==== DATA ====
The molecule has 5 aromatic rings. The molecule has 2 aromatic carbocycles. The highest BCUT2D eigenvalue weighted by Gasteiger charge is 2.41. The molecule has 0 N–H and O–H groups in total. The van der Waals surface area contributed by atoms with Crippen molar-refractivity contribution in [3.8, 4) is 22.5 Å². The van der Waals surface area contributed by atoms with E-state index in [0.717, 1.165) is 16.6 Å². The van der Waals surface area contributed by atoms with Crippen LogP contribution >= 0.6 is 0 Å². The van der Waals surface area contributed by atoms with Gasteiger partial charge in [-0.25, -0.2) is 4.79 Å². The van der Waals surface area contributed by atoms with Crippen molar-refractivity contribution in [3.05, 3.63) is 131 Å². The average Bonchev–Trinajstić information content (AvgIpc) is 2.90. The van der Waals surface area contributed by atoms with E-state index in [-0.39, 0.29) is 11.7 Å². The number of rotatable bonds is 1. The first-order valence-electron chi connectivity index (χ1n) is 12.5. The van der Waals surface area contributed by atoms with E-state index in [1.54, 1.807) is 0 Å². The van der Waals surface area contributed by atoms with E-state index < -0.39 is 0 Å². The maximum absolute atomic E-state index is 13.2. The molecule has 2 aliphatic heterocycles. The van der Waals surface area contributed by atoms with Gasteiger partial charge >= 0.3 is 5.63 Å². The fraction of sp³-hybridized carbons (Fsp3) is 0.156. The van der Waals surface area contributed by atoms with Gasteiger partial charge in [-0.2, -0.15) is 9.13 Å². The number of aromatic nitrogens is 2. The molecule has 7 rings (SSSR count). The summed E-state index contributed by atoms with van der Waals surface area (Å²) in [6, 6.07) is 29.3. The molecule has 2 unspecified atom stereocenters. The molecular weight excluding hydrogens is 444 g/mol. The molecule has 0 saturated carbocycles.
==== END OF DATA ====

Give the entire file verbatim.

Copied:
The molecule has 5 aromatic rings. The molecule has 2 aromatic carbocycles. The highest BCUT2D eigenvalue weighted by Gasteiger charge is 2.41. The molecule has 0 N–H and O–H groups in total. The van der Waals surface area contributed by atoms with Crippen molar-refractivity contribution in [3.8, 4) is 22.5 Å². The van der Waals surface area contributed by atoms with E-state index in [0.717, 1.165) is 16.6 Å². The van der Waals surface area contributed by atoms with Crippen LogP contribution >= 0.6 is 0 Å². The van der Waals surface area contributed by atoms with Gasteiger partial charge in [-0.25, -0.2) is 4.79 Å². The van der Waals surface area contributed by atoms with Crippen molar-refractivity contribution in [3.05, 3.63) is 131 Å². The average Bonchev–Trinajstić information content (AvgIpc) is 2.90. The van der Waals surface area contributed by atoms with E-state index in [-0.39, 0.29) is 11.7 Å². The number of rotatable bonds is 1. The first-order valence-electron chi connectivity index (χ1n) is 12.5. The van der Waals surface area contributed by atoms with E-state index in [1.54, 1.807) is 0 Å². The van der Waals surface area contributed by atoms with E-state index < -0.39 is 0 Å². The maximum absolute atomic E-state index is 13.2. The molecule has 2 aliphatic heterocycles. The van der Waals surface area contributed by atoms with Gasteiger partial charge >= 0.3 is 5.63 Å². The fraction of sp³-hybridized carbons (Fsp3) is 0.156. The van der Waals surface area contributed by atoms with Gasteiger partial charge in [-0.2, -0.15) is 9.13 Å². The number of aromatic nitrogens is 2. The molecule has 7 rings (SSSR count). The summed E-state index contributed by atoms with van der Waals surface area (Å²) in [6, 6.07) is 29.3. The molecule has 2 unspecified atom stereocenters. The molecular weight excluding hydrogens is 444 g/mol. The molecule has 0 saturated carbocycles.